The troubling secrets of England’s mental hospitals

 

Sheffield Mental Health Trust's Tim Kendall stopped the use of face-down restraint after experiencing it himself

Perhaps even more disturbing than what we now know about the "excessive" use of face-down restraint inside some English mental hospitals is what we don't know.

Six of the 54 mental health trusts replied to a Freedom of Information request saying they could not say how often any form of restraint was used. Half of them could not provide details of how often their staff had used the controversial and dangerous face-down technique.

Under the Mental Health Act 1983, institutions are statutorily obliged to "document and review every episode of physical restraint which should include a detailed account of the restraint".

The Health Minister Norman Lamb is concerned that such partial records of these traumatic and potentially lethal procedures are available. "We just don't know enough about what goes on in mental health, how resources are used, what the practices are and that needs to change," he told me.

I understand he has asked officials to look at demanding all trusts openly publish the details of all restraint and seclusion they use. The secrecy that surrounds mental health remains deeply troubling.

David "Rocky" Bennett David Bennett died in 1998 after being restrained at a Norwich clinic

However, ministers and NHS England have questions to answer:

  • Why did it take an independent charity, Mind, to reveal the variation in the use of restraint and the yawning gaps in the available data?
  • Who is policing the law in this area?
  • What happens to all the "reviews" and documentation that supposedly follow each of the tens of thousands of restraint incidents conducted each year?

A spokesperson for NHS England tells me that the issue of restraint is "a priority" and work is underway to identify the best policies and practices to minimise its use.

But it is almost 15 years since a government-commissioned independent inquiry into the death of David "Rocky" Bennett demanded almost exactly that.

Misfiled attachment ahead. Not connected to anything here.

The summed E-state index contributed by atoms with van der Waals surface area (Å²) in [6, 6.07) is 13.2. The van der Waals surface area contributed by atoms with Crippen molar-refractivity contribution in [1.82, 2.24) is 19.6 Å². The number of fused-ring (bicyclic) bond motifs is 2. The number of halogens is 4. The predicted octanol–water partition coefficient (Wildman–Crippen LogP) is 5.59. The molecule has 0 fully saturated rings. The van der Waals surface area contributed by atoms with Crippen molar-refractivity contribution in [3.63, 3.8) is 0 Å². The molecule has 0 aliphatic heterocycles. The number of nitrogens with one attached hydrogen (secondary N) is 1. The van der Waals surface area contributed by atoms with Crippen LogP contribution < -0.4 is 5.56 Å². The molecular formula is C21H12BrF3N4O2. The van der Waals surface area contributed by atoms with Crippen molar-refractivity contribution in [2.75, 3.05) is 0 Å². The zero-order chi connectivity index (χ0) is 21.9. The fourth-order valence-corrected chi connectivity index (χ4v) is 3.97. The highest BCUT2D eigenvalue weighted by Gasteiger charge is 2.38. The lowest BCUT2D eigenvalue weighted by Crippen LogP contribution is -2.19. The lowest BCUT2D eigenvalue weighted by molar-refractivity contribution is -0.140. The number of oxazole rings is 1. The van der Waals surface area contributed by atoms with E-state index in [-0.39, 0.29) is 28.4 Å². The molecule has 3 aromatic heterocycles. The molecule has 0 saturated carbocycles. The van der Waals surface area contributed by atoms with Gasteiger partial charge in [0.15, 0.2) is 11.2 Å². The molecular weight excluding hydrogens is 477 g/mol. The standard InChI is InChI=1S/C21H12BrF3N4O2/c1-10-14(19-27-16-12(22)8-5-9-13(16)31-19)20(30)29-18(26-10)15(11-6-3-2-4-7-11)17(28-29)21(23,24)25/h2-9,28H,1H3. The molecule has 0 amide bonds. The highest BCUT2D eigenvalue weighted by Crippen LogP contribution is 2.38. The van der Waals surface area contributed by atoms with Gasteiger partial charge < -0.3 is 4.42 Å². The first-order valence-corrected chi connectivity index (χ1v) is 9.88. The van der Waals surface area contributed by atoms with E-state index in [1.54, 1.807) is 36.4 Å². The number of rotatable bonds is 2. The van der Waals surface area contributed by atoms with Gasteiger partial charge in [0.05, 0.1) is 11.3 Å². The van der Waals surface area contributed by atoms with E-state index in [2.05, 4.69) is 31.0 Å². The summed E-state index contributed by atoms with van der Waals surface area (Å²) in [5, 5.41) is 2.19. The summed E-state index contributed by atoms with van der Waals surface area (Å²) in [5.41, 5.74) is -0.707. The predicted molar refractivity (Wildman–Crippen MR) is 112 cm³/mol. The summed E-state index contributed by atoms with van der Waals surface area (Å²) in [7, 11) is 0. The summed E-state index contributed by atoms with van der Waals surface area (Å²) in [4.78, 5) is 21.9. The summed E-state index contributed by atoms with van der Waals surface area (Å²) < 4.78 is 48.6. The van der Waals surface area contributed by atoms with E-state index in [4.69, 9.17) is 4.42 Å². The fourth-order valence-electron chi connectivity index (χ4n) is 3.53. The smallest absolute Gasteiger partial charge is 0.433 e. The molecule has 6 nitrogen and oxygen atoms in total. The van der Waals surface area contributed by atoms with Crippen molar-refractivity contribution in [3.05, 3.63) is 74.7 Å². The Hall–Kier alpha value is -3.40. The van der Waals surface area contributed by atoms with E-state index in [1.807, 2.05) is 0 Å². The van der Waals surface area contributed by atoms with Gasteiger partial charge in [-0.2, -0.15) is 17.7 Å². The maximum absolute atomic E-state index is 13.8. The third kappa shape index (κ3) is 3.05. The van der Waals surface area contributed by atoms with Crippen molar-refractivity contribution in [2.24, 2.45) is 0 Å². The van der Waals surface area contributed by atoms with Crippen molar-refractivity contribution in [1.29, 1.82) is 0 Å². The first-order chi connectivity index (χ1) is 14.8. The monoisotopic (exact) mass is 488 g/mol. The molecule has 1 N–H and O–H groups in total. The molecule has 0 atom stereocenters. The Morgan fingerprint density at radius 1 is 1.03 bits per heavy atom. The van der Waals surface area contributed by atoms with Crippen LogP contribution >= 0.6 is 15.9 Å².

"This is another example of the lack of parity of esteem between mental health and physical health," Mr Lamb says.

It is hard not to agree.

 
Mark Easton Article written by Mark Easton Mark Easton Home editor

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  • rate this
    +1

    Comment number 37.

    @35 and 36
    Violence towards yourself is still violence, for God’s sake! (And would still need to be stopped by staff! ) And if you actually read what I said, you will see that I stated “they are sectioned primarily for the safety of others AND THEMSELVES”.
    But hey, don’t let the facts stop you from feeling superior and correcting someone!

  • rate this
    0

    Comment number 36.

    #34 - I'm afraid I disagree with your assertion "A high proportion inside mental hospitals are violent".The majority of mental health inpatients are there to ensure their own safety.Frequently the issue is one of feeling overwhelmed and/or unable to cope, coupled with a serious risk to personal safety.Problems like depression, anorexia, mania et al are not characterised by violence to others.

  • rate this
    -1

    Comment number 35.

    Tanglefoot is talking nonsense, the vast majority of patients are voluntary. http://www.mind.org.uk/mental_health_a-z/8052_mental_health_act
    And the majority of those Sectioned under the Mental Health Act are there because they are a danger to themselves, not others.

  • rate this
    +1

    Comment number 34.

    OF COURSE not all people who are mentally ill are violent. But the vast majority of people who are mentally ill are not inside mental hospitals, they remain in the community. A high proportion inside mental hospitals are violent, that is often why they are there, they are "sectioned" primarily for the safety of others and themselves, rather than for their own treatment. That is the sad reality..

  • rate this
    +2

    Comment number 33.

    @6 - Tanglefoot
    I agree that quality of staff is variable, but then, so is the nature of psychiatric theory in general. In terms of remuneration, I certainly don't do it for the money - mental health nursing is not a cash cow. Problems have arisen when people, who do not and have not worked on the 'shop floor', make decisions to cut and trim services. Francis report, anyone?

 

Comments 5 of 37

 

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